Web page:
5 Things That Can Go Wrong With Your Air Conditioning

A home that's air-conditioned and blissfully cool is truly one of life's "creature comforts," especially in the humid, sticky days that lie ahead. So finding out your AC unit isn't working properly can leave you — quite literally — hot under the collar! What to do?

"There is no substitute for getting a good technician to make a visual inspection of your ducts, joints, seams and other parts of your unit," says Dave Borowski, spokesperson for Direct Energy Protection Plans. Here are some common reasons an AC unit might be wasting energy, working ineffectively, or not working at all:

  • Faulty ducts that leak air: "Duct work has been identified at the #1 waste of energy in homes," notes Borowski. Because there is no building code for duct work, shoddy workmanship can easily go undetected. "And for the most part, duct work is held together with duct tape, which eventually dries our and gives up." Leaking duct work causes two problems: One, it wastes valuable cooled air. Two, it brings unwanted contaminants into your home—moisture, mold, odors and allergens.
  • Dirty coils: Air conditioners don't work by adding coolness to air, but rather by sucking heat out of it. "The AC electro-mechanically and chemically (with a refrigerant) absorbs heat from your home and rejects that heat outside," says Borowski. "To absorb heat, coils have to be cold and slime free." Even in the cleanest of homes, there are bacteria, pollutants and airborne contaminants — and when this mix hits the wet air conditioning coil, it turns slimy. "That slime is a great insulator, which means the AC can't absorb the heat from your home."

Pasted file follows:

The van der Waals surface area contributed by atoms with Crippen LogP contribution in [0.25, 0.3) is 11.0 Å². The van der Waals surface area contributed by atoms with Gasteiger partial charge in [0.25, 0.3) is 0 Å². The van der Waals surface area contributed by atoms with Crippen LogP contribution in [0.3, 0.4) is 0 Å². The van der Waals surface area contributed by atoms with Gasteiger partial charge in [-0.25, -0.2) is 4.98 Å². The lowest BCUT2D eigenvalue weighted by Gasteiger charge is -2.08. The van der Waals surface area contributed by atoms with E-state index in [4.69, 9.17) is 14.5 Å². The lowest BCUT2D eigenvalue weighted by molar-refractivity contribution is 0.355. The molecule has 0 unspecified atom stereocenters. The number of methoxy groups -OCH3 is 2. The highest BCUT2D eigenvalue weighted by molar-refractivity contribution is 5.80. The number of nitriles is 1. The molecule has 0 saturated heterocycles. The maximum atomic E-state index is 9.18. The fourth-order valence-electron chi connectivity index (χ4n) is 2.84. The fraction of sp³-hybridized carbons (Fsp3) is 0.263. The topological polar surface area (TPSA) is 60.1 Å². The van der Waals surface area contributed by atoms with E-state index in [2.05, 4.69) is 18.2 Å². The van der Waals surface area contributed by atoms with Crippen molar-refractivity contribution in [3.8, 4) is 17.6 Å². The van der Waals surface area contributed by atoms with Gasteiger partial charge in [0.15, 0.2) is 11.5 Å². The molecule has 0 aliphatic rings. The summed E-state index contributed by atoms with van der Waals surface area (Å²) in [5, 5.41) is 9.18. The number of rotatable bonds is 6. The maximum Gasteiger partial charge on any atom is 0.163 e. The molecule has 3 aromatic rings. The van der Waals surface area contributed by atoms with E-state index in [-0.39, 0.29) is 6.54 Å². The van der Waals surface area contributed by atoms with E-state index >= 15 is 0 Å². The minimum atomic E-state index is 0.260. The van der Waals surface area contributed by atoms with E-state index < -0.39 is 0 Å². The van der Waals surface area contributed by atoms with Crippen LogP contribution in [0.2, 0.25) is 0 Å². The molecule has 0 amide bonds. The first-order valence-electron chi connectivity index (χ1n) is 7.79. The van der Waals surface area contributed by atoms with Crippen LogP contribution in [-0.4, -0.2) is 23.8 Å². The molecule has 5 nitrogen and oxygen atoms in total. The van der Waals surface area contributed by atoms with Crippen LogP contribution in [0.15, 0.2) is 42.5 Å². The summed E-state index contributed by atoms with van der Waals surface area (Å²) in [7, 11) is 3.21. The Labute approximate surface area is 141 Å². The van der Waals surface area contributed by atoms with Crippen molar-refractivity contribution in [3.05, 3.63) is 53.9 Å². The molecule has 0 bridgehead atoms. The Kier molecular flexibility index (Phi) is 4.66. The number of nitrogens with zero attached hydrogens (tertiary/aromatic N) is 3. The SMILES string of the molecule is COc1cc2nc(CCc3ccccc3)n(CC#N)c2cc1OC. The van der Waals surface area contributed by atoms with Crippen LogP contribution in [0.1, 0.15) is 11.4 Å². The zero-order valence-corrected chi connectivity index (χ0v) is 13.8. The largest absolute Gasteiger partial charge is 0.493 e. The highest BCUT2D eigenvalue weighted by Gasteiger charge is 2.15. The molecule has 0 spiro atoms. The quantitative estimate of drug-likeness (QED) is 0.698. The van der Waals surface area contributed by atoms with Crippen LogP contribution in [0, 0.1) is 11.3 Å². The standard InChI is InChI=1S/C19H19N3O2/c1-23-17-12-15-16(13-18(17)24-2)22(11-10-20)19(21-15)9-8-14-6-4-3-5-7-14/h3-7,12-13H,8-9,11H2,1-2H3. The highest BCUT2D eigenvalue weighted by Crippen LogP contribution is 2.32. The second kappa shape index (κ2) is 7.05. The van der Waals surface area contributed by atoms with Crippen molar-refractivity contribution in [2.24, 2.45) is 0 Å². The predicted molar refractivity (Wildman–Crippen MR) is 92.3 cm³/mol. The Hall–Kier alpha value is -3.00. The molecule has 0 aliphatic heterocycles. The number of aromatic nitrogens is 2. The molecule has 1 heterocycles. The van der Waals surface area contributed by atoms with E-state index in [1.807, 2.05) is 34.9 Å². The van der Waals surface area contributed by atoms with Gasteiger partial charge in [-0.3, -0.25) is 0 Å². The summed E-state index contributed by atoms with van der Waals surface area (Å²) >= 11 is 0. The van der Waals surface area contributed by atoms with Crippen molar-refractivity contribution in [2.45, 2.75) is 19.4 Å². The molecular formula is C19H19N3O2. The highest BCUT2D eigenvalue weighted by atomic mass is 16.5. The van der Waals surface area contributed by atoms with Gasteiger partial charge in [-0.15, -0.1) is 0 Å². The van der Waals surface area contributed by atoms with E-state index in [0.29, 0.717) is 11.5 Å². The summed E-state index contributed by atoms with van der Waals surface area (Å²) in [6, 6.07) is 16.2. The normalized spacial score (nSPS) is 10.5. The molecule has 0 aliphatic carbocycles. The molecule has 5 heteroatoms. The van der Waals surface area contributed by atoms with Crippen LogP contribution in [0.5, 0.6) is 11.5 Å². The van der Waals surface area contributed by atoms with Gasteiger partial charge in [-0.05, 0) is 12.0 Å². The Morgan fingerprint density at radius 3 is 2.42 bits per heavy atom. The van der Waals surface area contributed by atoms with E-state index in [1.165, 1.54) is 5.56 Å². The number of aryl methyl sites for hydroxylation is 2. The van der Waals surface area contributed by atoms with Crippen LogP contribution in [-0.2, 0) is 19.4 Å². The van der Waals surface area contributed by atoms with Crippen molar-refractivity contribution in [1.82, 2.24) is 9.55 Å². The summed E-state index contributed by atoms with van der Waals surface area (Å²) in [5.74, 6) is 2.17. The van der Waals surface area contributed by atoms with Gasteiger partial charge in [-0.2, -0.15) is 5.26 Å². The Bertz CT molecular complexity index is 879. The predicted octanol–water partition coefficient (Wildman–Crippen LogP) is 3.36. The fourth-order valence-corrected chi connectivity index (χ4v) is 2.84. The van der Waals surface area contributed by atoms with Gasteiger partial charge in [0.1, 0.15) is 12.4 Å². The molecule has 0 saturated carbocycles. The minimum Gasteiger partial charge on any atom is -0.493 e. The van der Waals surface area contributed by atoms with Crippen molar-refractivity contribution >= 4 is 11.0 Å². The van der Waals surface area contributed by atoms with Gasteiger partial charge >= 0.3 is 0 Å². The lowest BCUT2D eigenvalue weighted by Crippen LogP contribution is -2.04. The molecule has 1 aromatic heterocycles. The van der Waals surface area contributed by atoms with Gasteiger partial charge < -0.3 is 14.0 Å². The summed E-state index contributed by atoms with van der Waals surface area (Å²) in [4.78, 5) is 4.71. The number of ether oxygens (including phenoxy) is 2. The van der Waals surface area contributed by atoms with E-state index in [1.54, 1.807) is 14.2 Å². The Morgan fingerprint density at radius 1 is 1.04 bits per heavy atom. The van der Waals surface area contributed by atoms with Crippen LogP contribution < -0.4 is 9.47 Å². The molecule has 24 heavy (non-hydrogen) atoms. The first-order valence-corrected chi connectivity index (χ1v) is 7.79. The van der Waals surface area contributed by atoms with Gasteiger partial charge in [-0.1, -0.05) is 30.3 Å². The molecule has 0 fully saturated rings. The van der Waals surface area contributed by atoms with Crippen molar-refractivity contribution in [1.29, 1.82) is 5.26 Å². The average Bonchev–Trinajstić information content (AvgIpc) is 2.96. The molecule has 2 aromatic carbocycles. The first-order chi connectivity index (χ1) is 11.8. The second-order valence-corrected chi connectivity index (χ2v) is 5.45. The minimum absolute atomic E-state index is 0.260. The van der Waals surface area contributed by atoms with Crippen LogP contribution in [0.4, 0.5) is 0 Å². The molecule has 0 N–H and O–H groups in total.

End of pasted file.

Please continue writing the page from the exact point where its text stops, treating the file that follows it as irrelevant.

• A broken condenser fan: The fan works in conjunction with your air conditioner's coils, and works to expel air outdoors. "A coil is like the radiator on your car," explains Borowski. "If the fan needs isn't running at peak and performance to push air across it, you'll overheat." And if the fan can't reject heat efficiently, your energy bills will be sky high, and your AC performance will be unacceptably low.
  • TXV issues: Think of the thermal expansion valve as a modulating unit inside your AC. It's like a needle moving back and forth to regular the amount of refrigerant that passes through the unit, depending on how much heating or cooling is needed. "If it's not moving properly, it can either flood the system or restrict the flow — either way, it's not good," notes Borowski. How would you know? Again, your air conditioner's performance would be low and your energy bills high.
  • The age of the unit: Even the best air conditioning units don't last forever — and neither do their thermostats. "The useful life expectancy of an AC unit is usually between seven and 10 years—depending on where you are in the U.S, and the number of heating and cooling hours you use," says Borowski.

Higher energy bills and lower performance are sure signs your AC unit needs fixing — but symptoms like these might also be clues:

  • Moldy odors or other smells
  • A noisy air flow, or bumping noises when the blower starts up
  • Streaks of what looks like "dirt" on air conditioning grills
  • Recurrent power failures in your area (voltage issues can really affect AC units)

The good news? "It is quite easy for a trained, competent technician with the right diagnostic tools to make a battery of tests and quickly ascertain if corrective action is needed," says Borowski. Regular maintenance is also key: it will not only prolong the life of your unit, but help you keep your cool.